Expectedly, Bloom’s portrayal of Iowans hasn’t exactly had a warm reception. On Tuesday, the Daily Iowan’s front page had perhaps the most outrageous quote that Bloom’s article included, labeling rural Iowans as nothing more than “the elderly waiting to die, those too timid (or lacking in educated [sic]) to peer around the bend for better opportunities, an assortment of waste-toids and meth addicts with pale skin and rotted teeth, or those who quixotically believe, like Little Orphan Annie, that ‘The sun'll come out tomorrow.’”Yesterday, Sally Mason, the president of the University of Iowa, sent out a campus-wide letter reminding the students that she “disagrees strongly with and was offended by Professor Bloom’s portrayal of Iowa and Iowans”. She reminds us of the generosity that Iowans famously possess and of our “pragmatic and balanced” lifestyles. She also goes on to speak about Dubuque’s recent revitalization, the kinds of companies Iowa has attracted (namely Rockwell Collins in Cedar Rapids and Google in Council Bluffs), and the fact that Iowa City, at times called the “Athens of the Midwest”, is designated as the only “City of Literature” in the United States. It seems like Bloom forgot to take any of this into account.He even goes so far as to berate and categorize Iowa’s Mississippi River cities as “some of the skuzziest cities” that he’s ever visited. Cities such as Burlington, Keokuk, Muscatine, and Davenport all seem to be more degraded, violent, and worse-off than some of the cities he’s used to having seen growing up in New Jersey, a place with cities that are labeled time and time again for their overall “skuzziness.” Has he ever driven to Newark?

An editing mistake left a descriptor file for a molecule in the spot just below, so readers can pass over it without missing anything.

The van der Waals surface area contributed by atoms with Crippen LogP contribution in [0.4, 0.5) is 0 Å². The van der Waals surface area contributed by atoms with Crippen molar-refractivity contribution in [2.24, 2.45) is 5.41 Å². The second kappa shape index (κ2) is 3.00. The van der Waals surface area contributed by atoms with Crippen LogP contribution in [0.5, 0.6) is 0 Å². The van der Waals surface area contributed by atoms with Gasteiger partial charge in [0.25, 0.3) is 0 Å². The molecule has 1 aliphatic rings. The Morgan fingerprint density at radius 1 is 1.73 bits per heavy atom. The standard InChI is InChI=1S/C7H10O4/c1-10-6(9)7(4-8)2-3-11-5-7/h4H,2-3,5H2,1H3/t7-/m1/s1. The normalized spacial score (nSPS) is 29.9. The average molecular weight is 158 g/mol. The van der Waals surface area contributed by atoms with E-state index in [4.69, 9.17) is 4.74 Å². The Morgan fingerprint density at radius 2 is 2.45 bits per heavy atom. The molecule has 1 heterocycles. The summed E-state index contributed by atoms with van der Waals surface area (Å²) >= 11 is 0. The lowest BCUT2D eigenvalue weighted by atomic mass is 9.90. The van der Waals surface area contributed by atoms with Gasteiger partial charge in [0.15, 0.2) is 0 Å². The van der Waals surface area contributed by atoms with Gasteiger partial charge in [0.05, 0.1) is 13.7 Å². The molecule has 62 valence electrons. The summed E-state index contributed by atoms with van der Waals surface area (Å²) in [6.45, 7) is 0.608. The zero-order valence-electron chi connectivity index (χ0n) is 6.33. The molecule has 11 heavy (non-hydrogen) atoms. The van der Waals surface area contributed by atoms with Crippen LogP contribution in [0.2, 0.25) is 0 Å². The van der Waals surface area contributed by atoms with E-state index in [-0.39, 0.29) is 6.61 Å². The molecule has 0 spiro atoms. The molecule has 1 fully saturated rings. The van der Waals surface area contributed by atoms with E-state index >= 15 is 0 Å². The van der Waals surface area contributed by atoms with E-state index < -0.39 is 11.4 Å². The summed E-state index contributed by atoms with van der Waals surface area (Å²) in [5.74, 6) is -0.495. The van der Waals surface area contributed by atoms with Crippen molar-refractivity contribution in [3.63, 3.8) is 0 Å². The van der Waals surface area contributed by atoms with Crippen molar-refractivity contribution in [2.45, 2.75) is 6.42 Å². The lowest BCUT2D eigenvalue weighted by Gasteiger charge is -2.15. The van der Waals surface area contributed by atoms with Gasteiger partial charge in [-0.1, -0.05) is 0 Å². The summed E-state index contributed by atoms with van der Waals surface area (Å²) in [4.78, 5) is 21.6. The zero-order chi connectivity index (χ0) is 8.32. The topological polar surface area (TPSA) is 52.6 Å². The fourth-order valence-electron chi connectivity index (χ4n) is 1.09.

Emphasis added. I do love place smack. Pop geographic abstractions are caricatures. Iowa is "rural", which means not "cosmopolitan". Newark is urban and dangerous. Has the New Geography author been to Newark lately? The rebound:
Newark’s problems extend beyond people fleeing its borders, and it could be decades before it’s known if the 2010 Census was a turning point. But stanching the bleeding provides hope. The city is attracting immigrants, has seen new public and private investment in development and may be benefiting from renewed interest in city living."What you are seeing is a common pattern in certain metropolitan areas — those that host a diverse urban economy and are well-positioned in the global economy," said Douglas Massey, director of the office of population research at Princeton University. "Newark has the distinct advantage of being in the New York metropolitan area, and much of its comparative advantage stems from that fact, and from the fact that land and housing are relatively cheap and Newark is an easy commute into Manhattan."Massey said similar growth is taking place in cities like Chicago, Pittsburgh and Boston, while metro areas like Buffalo, Cleveland and Youngstown, Ohio, more concentrated on single industries, have languished.
Camden would have been a more biting rejoinder to Professor Bloom's sweeping dismal of rural and urban Iowa. Iowa is poor. Brain drain is acute. No one would want to live there.
All of the above is nothing more than sticks and stones until you consider the migration angle. Would you move to Professor Bloom's Iowa? I wouldn't. When it comes to relocation decisions, reputation matters more than metrics, mesofacts über alles. Keep that in mind if you are trying to engineer migration to your shrinking city or dying county.